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Seismic Surveying

Ocean Jurisdiction, Coastal Zone Consistency and Regulatory Permitting

Federal Permit Request to Conduct Seismic Surveying in the Atlantic Ocean

Issue

Several companies have submitted federal permit applications to the U.S. Department of Interior, Bureau of Ocean Energy Management (BOEM) to conduct seismic surveys in the federal waters of the Atlantic Ocean which is more than 3 nautical miles off the South Carolina coast. If granted by the federal government, the permits for seismic surveying would be valid for one year. The activities currently under review by the federal government do not authorize the installation of infrastructure, drilling or any other development activity other than seismic surveys.

Background

In 2008, the federal moratorium on oil and gas development activities along the U.S. East Coast was lifted. Subsequently, Congress mandated that BOEM evaluate the environmental impact of geological and geophysical (G&G) activities in the Atlantic Ocean. In 2014, BOEM released the Atlantic Geological and Geophysical Activities Programmatic Environmental Impact Statement, which evaluated environmental impacts from potential seismic activities, and identified mitigation and monitoring measures to avoid, reduce or minimize those impacts. In January 2015, BOEM proposed opening areas of the Atlantic Ocean within federal jurisdiction to oil and gas development leases with the initiation of the Draft 2017-2022 OCS (Outer Continental Shelf) Oil and Gas Leasing Program. In March 2016 after extensive public input and comment, BOEM published the Proposed 2017-2022 OCS Oil and Gas Leasing Program, which removed oil and gas leasing from the Mid- and South-Atlantic Planning Areas. In January 2017, the 2017-2022 OCS Oil and Gas Leasing program was approved by the Obama Administration, with exclusion of lease sales in certain areas, including the Atlantic Ocean. However, on April 28, 2017, President Trump issued an Executive Order which eliminated the previous Administration's OCS leasing withdrawals. As a result, BOEM has rescinded the denial of the federal permit applications, which are now undergoing review by federal agencies. Visit BOEM's website for additional information on currently submitted Atlantic OCS Region Permits.

DHEC's Role

In 2014, the S.C. Department of Health and Environmental Control (DHEC) made a request to the National Oceanic and Atmospheric Administration (NOAA), which is the entity that administers the Federal Coastal Zone Management Act, to review the federal permit applications for seismic surveying to ensure consistency with South Carolina's coastal zone management policies. While the proposed seismic surveying would take place outside of DHEC's regulatory jurisdiction (which is limited to 3 nautical miles off the coast), the agency was granted limited authority to review and comment on 2 elements of the federal permit application: the potential impacts of the seismic surveying on sea turtles and on commercial and recreational fisheries.

When reviewing a federal permit application in federal jurisdiction, DHEC evaluates BOEM's existing body of research and environmental impact statement to ensure it has adequately addressed the potential risks of the proposed activity to South Carolina's resources. If DHEC disagrees with BOEM's evaluation, then substantiated, scientific data must be provided that is above and beyond the data already considered and must show direct causal link between the proposed activity in federal waters and an acute impact on resources within South Carolina waters.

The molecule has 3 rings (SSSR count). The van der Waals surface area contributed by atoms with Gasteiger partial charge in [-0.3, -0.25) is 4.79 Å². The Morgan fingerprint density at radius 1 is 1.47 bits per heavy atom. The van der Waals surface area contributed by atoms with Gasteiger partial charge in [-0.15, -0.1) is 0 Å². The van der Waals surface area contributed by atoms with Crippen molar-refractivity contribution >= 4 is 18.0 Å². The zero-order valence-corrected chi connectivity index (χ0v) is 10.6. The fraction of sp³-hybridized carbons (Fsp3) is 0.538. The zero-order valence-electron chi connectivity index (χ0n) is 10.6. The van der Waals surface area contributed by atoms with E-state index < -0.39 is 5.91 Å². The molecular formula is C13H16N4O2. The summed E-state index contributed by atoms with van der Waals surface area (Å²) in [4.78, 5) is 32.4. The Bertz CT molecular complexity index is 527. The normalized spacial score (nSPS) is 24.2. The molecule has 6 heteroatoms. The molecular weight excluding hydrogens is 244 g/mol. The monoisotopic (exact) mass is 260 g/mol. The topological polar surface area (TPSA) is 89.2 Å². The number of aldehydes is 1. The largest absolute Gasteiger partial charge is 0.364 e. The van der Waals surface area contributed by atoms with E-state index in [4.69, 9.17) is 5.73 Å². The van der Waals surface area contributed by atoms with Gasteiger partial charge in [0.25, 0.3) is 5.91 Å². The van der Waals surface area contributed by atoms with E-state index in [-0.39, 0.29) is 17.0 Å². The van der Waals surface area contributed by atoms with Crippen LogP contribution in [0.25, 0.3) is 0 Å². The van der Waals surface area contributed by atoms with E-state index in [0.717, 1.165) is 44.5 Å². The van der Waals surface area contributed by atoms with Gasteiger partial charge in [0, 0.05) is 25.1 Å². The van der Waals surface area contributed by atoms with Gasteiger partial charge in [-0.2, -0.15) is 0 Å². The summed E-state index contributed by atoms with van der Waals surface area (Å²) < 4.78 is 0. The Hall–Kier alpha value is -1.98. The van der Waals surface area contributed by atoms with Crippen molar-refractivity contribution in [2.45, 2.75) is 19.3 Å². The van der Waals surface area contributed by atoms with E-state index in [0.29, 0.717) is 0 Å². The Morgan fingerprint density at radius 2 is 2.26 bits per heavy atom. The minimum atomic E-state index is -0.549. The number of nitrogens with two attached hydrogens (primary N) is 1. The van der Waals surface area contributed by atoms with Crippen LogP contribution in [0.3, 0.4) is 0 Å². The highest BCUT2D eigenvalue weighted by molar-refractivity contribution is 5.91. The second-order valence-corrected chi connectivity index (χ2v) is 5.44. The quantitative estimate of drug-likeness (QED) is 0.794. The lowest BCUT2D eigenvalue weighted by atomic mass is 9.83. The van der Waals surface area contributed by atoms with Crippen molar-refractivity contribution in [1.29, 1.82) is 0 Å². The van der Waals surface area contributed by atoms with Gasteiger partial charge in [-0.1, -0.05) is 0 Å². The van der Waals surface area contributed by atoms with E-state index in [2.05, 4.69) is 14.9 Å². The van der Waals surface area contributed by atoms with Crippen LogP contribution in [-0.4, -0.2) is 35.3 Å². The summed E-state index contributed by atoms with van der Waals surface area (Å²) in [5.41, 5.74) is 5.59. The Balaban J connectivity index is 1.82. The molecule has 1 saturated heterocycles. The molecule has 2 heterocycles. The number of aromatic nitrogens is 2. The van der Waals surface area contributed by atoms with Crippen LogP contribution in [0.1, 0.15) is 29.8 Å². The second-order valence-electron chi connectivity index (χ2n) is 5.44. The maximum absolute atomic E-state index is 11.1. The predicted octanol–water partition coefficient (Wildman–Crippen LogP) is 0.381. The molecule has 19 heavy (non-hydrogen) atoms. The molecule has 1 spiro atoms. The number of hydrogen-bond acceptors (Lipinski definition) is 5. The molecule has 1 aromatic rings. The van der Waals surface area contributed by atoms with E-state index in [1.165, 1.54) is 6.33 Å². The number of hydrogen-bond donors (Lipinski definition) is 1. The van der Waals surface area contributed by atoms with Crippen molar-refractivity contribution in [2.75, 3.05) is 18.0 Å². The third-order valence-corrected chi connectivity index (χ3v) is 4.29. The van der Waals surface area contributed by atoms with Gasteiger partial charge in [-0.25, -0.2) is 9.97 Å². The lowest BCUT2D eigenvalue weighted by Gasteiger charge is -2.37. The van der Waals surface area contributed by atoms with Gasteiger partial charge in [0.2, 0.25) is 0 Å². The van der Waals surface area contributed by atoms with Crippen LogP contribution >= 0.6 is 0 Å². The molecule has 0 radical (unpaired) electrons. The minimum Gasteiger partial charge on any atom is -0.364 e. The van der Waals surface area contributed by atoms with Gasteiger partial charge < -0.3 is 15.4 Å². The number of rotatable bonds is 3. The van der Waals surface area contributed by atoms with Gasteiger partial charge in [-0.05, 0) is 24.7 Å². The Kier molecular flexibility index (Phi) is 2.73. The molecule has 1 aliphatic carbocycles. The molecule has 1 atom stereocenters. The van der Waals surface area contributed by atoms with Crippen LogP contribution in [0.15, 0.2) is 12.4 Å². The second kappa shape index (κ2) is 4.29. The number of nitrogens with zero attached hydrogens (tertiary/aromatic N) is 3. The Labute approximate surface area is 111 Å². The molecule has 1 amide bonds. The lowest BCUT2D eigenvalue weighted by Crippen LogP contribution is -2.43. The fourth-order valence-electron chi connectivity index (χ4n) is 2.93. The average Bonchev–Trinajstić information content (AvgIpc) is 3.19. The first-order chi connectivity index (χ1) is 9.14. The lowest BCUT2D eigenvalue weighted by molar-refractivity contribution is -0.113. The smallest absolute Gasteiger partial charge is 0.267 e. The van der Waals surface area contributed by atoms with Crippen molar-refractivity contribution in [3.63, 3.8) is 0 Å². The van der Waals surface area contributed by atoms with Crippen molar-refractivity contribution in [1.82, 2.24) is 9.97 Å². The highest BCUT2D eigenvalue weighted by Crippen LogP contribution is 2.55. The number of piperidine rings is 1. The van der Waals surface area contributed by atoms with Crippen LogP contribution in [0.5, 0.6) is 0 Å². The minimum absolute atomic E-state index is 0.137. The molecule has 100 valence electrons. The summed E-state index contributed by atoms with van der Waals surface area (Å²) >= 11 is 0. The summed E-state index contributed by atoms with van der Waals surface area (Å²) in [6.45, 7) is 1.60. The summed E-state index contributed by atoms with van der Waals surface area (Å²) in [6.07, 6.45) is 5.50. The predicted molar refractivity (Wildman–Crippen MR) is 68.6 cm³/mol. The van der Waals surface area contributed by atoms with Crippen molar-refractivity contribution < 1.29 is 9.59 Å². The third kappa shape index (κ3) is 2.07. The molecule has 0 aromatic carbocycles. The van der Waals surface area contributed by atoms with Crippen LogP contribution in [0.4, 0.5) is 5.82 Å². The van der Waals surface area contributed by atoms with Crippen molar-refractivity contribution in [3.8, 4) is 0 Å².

DHEC has worked closely with the S.C. Department of Natural Resources, the U.S. Fish and Wildlife Services and the South Atlantic Fisheries Management Council to determine if scientific data was available that could inform the federal permitting decision. No additional scientific data was provided to substantiate an acute impact on resources within South Carolina waters or an inconsistency with the South Carolina Coastal Management Program. However, data was provided that allowed DHEC to impose specific conditions on the federal permit application to ensure seismic activities conducted under the permit are as protective of resources as possible. The conditions include additional protection measures to avoid impacts on sea turtles and on commercially and recreationally important fish species. Specifically, the DHEC imposed conditions limit seismic surveying activities from occurring during turtle mating season (April through September) and within 40 nautical miles of shoreline. Additionally, conditions limit activities within Marine Protected Areas.

How to Take Action

Individuals, municipal governments and organizations seeking to make their voices heard on the federal permit applications to conduct seismic surveys can contact their U.S. Congressional representative

NOAA National Marine Fisheries Service (NMFS) has received multiple requests for authorization under the Marine Mammal Protection Act (MMPA) to take marine mammals incidental to conducting geophysical survey activities in the Atlantic Ocean.  Pursuant to the MMPA, NMFS is requesting comments on its proposal to issue IHAs to incidentally take marine mammals during the specified activities. NMFS has announced, and extended, a 30-day public comment period which now runs until July 21, 2017.

On July 3, 2017, BOEM published a Request for Information and Comments on the Preparation of the 2019-2024 National Outer Continental Shelf Oil and Gas Leasing Program in the Federal Register. The 60-day public comment period is open until August 17, 2017.

 

 
Updated: 5/5/2017